Marketed as “the worst moto campout ever,” no one really knew what antics were in store when they signed up to be part of this year’s Motos in Moab, Volume 2. We’d all heard stories from the previous year: being kicked out of a Mormon campsite less than 24 hours in; taking shelter in a farmer’s field only to be greeted by multiple feet of flash flooding; tents erupting in flames that wandered over from from gasoline-lit fires—fires started with good intentions, if also with drunken ineptitude. Those stories, however, only intimidate the faint at heart. Over 800 others blindly agreed to be part of whatever would be thrown their way.
People from all over the US rode through red rock canyons and lush desert flora to one of Southern Utah’s most beautiful terrains for a weekend that will forever remain in infamy. As the sun began to set and dusty plots became temporary homes, campers were called to a stage for an introduction. Ozzy Osbourne’s voice echoed off the canyon walls as “Iron Man” blasted from the speakers, and a creature straight out of a sci-fi movie emerged from the woods. He slinked toward the crowd, shooting flames 10 feet into the night sky out of a Vietnam-era war weapon strapped to his back. Like literal moths to a flame, we all followed to the 30-foot-high bonfire that would set the tone for the weekend. With the inferno as its centerpiece, the field was transformed into a flat track full of dirtbikes, Harleys, and mini bikes with sidecars, carrying two, three, or even four riders at a time. People crashed, bikes and bodies were mangled, but no one got seriously hurt, and we all laughed at what will probably go down as one of the most ridiculous scenes of the summer.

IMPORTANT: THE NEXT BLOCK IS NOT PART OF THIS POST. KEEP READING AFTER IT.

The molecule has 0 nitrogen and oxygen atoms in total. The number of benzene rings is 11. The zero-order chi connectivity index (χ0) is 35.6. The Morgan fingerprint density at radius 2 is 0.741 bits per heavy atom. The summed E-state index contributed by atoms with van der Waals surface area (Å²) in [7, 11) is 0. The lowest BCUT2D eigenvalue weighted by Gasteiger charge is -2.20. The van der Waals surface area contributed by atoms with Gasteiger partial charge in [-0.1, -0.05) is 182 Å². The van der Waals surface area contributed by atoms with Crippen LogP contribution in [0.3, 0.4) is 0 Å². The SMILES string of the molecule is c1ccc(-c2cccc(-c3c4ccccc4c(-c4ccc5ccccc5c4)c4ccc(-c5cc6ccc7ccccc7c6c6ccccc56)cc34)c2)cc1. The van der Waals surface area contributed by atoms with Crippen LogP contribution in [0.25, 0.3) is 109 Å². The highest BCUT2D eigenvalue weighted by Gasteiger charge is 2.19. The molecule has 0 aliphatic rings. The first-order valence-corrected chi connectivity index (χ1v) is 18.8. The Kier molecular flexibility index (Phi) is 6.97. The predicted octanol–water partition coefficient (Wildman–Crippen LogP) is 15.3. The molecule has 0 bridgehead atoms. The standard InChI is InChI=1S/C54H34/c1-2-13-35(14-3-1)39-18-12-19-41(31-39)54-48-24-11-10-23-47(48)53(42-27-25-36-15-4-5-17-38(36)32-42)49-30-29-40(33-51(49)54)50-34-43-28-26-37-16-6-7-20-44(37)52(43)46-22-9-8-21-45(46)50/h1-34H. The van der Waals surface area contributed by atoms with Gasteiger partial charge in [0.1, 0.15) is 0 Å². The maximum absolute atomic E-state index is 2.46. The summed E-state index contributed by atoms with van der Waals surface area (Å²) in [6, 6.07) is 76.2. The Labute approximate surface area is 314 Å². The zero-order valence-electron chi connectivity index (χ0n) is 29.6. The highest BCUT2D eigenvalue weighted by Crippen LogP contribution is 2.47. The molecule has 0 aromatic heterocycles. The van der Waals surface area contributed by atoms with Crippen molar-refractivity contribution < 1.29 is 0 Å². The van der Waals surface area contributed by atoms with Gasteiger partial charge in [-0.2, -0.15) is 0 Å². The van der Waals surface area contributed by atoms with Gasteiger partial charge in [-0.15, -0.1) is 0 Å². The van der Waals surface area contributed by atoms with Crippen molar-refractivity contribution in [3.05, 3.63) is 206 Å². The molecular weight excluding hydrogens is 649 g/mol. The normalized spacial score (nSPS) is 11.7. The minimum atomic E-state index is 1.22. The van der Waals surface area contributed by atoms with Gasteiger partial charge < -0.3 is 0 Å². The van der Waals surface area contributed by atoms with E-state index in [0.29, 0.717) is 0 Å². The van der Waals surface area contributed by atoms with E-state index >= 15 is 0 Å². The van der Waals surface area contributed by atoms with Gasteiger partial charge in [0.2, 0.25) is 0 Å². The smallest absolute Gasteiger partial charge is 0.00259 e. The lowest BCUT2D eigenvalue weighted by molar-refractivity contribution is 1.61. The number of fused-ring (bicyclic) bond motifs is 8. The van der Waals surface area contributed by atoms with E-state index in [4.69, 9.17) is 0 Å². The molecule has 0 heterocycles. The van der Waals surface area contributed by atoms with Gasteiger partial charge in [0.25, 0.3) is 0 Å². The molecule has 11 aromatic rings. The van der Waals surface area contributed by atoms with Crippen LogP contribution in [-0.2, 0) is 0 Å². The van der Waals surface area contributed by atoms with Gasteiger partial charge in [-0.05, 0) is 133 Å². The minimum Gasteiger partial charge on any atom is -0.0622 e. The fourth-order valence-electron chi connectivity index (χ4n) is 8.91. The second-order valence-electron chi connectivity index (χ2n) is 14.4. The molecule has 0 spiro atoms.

While the nighttime was reserved for whisky drinking, hell raising, and lighting what seemed like anything and everything on fire, daylight hours were for tracking down swimming holes and taking rides through some of the country’s most beautiful national parks. My group’s final ride of the weekend led us through Arches National Park just before dusk. We were humbled as the setting sun illuminated ancient rocks that the wind has spent millennia carving. No amount of Snapchat or Instagram filtering can capture the feeling in your chest when you gaze upon thousands of years of nature’s artistry glowing in the golden hour. As we shifted gears through twisting roads and expansive views, my breath was stolen when I realized the wind that whipped my face, and the desert sun that warmed my skin were the same artists that had sculpted everything in our path.